As always in Linux, there’s more than one way to get the job done. However, if you need to do it from CLI, this is my preferred method:
I start by running this as root or with sudo:
du -cha --max-depth=1 / | grep -E "M|G"
|The grep is to limit the returning lines to those which return with values in the Megabyte or Gigabyte range. If your disks are big enough, you could add||T as well to include Terabyte amounts. You may get some errors on /proc, /sys, and/or /dev since they are not real files on disk. However, it should still provide valid output for the rest of the directories in root. After you find the biggest ones you can then run the command inside of that directory in order to narrow your way down the culprit. So for example, if /var was the biggest you could do it like this next:|
|du -cha –max-depth=1 /var||grep -E “M||G”|
That should lead you to the problem children!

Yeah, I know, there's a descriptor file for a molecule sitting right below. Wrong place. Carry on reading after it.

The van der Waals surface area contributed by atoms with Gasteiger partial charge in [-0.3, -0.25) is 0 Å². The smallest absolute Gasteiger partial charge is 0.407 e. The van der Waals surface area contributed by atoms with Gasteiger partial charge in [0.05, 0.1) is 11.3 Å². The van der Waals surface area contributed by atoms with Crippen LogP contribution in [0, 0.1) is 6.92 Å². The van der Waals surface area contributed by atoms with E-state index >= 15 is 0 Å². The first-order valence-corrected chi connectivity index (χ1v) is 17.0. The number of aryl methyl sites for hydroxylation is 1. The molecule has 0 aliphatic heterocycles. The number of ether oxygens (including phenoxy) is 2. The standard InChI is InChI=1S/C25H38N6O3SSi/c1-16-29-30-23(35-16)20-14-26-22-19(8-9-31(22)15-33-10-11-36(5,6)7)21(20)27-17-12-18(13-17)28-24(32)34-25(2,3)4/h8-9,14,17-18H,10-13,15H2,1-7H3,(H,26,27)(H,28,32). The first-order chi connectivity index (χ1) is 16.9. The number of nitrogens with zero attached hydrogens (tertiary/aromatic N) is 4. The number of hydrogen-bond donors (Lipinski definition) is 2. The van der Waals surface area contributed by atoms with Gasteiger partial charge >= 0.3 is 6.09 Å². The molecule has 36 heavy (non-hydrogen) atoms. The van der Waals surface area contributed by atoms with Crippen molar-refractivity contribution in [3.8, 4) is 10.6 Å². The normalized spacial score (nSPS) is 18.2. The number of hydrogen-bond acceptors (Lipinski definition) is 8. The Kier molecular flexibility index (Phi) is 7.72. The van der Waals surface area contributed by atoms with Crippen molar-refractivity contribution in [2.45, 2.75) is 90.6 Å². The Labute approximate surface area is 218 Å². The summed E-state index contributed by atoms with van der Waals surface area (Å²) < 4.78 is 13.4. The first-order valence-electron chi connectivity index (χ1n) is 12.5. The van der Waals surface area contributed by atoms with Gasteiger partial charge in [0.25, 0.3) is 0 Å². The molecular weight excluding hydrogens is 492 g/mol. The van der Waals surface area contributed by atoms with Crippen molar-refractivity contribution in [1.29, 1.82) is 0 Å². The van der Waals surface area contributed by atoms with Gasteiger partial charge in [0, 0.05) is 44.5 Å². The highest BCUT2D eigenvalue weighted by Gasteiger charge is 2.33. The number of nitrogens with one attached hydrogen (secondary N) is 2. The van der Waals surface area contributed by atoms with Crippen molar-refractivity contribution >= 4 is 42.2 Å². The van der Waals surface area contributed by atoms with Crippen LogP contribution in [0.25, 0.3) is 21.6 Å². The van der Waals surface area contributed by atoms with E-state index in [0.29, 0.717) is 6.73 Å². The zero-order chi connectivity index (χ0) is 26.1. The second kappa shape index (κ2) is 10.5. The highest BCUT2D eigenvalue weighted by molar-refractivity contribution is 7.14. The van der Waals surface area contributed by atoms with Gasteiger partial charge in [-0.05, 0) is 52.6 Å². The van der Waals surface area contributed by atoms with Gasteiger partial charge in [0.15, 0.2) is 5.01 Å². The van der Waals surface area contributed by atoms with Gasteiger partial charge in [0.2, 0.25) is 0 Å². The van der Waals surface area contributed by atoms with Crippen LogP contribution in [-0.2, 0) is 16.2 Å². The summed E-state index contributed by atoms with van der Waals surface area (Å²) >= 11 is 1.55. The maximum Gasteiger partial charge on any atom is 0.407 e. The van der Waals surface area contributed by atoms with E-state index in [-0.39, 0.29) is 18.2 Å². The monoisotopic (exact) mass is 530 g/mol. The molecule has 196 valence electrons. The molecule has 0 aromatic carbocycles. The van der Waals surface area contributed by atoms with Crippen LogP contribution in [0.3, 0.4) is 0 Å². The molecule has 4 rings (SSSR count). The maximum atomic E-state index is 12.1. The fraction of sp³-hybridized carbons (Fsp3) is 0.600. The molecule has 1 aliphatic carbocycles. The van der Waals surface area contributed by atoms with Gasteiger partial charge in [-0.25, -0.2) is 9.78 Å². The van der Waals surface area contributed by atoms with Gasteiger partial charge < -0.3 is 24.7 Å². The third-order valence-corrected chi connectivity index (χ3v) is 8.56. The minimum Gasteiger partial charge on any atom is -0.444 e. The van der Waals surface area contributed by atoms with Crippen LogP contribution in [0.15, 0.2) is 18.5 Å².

While the above command will certainly do the trick, I had some constructive criticism in the comments below that pointed out some things you could also include.
The grep I provided could result in the occasional "K" value being returned if the name of the directory or file has a capital G or M. If you absolutely don't want any of the K valued directories showing up you'd want to up your regex game to be more creative and complex. e.g. grep -E "^[0-9\.]*[MG]" If you know which drive is the issue and it has other mounted drives on top of it that you don't want to waste time including in your search, you could add the -x flag to your du command. Man page description of that flag: -x, --one-file-system skip directories on different file systems You can sort the output of the du command so that the highest value is at the bottom. Just append this to the end of the command: | sort -h